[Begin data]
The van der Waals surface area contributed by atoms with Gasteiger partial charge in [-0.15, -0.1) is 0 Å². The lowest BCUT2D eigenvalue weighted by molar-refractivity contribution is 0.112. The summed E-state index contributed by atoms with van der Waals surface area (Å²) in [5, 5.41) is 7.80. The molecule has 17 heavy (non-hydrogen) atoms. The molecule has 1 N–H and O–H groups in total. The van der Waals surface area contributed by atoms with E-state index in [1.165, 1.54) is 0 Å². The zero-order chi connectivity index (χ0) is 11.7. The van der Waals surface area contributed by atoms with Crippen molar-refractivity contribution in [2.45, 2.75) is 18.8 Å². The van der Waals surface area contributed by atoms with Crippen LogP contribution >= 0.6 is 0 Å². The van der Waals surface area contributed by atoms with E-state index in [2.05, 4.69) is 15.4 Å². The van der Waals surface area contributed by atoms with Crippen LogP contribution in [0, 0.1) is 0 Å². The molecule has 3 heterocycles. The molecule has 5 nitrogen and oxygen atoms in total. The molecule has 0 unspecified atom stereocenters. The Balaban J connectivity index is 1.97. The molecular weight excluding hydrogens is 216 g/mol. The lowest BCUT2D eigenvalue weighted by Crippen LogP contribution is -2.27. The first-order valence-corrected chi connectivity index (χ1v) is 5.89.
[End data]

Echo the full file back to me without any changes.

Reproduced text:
The van der Waals surface area contributed by atoms with Gasteiger partial charge in [-0.15, -0.1) is 0 Å². The lowest BCUT2D eigenvalue weighted by molar-refractivity contribution is 0.112. The summed E-state index contributed by atoms with van der Waals surface area (Å²) in [5, 5.41) is 7.80. The molecule has 17 heavy (non-hydrogen) atoms. The molecule has 1 N–H and O–H groups in total. The van der Waals surface area contributed by atoms with E-state index in [1.165, 1.54) is 0 Å². The zero-order chi connectivity index (χ0) is 11.7. The van der Waals surface area contributed by atoms with Crippen molar-refractivity contribution in [2.45, 2.75) is 18.8 Å². The van der Waals surface area contributed by atoms with Crippen LogP contribution >= 0.6 is 0 Å². The van der Waals surface area contributed by atoms with E-state index in [2.05, 4.69) is 15.4 Å². The van der Waals surface area contributed by atoms with Crippen LogP contribution in [0, 0.1) is 0 Å². The molecule has 3 heterocycles. The molecule has 5 nitrogen and oxygen atoms in total. The molecule has 0 unspecified atom stereocenters. The Balaban J connectivity index is 1.97. The molecular weight excluding hydrogens is 216 g/mol. The lowest BCUT2D eigenvalue weighted by Crippen LogP contribution is -2.27. The first-order valence-corrected chi connectivity index (χ1v) is 5.89.